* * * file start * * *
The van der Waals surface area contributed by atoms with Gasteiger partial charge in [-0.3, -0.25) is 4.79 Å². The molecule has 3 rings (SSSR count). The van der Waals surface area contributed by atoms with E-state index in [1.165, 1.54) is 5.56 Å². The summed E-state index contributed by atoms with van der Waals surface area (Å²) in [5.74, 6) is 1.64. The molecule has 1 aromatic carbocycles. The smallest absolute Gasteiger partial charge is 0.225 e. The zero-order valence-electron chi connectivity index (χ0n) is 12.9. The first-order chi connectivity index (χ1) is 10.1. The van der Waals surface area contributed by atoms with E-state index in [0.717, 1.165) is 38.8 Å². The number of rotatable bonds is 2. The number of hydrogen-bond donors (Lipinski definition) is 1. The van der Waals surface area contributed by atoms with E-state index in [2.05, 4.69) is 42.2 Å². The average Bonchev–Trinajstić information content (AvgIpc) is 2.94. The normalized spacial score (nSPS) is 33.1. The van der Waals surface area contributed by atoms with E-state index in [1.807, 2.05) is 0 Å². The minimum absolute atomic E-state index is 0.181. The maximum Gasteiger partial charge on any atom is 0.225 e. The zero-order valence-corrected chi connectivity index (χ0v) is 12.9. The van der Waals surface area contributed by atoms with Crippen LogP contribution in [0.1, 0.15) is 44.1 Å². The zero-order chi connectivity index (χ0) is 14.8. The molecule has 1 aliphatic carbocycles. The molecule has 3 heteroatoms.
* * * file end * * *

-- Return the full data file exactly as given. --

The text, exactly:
The van der Waals surface area contributed by atoms with Gasteiger partial charge in [-0.3, -0.25) is 4.79 Å². The molecule has 3 rings (SSSR count). The van der Waals surface area contributed by atoms with E-state index in [1.165, 1.54) is 5.56 Å². The summed E-state index contributed by atoms with van der Waals surface area (Å²) in [5.74, 6) is 1.64. The molecule has 1 aromatic carbocycles. The smallest absolute Gasteiger partial charge is 0.225 e. The zero-order valence-electron chi connectivity index (χ0n) is 12.9. The first-order chi connectivity index (χ1) is 10.1. The van der Waals surface area contributed by atoms with E-state index in [0.717, 1.165) is 38.8 Å². The number of rotatable bonds is 2. The number of hydrogen-bond donors (Lipinski definition) is 1. The van der Waals surface area contributed by atoms with E-state index in [2.05, 4.69) is 42.2 Å². The average Bonchev–Trinajstić information content (AvgIpc) is 2.94. The normalized spacial score (nSPS) is 33.1. The van der Waals surface area contributed by atoms with E-state index in [1.807, 2.05) is 0 Å². The minimum absolute atomic E-state index is 0.181. The maximum Gasteiger partial charge on any atom is 0.225 e. The zero-order valence-corrected chi connectivity index (χ0v) is 12.9. The van der Waals surface area contributed by atoms with Crippen LogP contribution in [0.1, 0.15) is 44.1 Å². The zero-order chi connectivity index (χ0) is 14.8. The molecule has 1 aliphatic carbocycles. The molecule has 3 heteroatoms.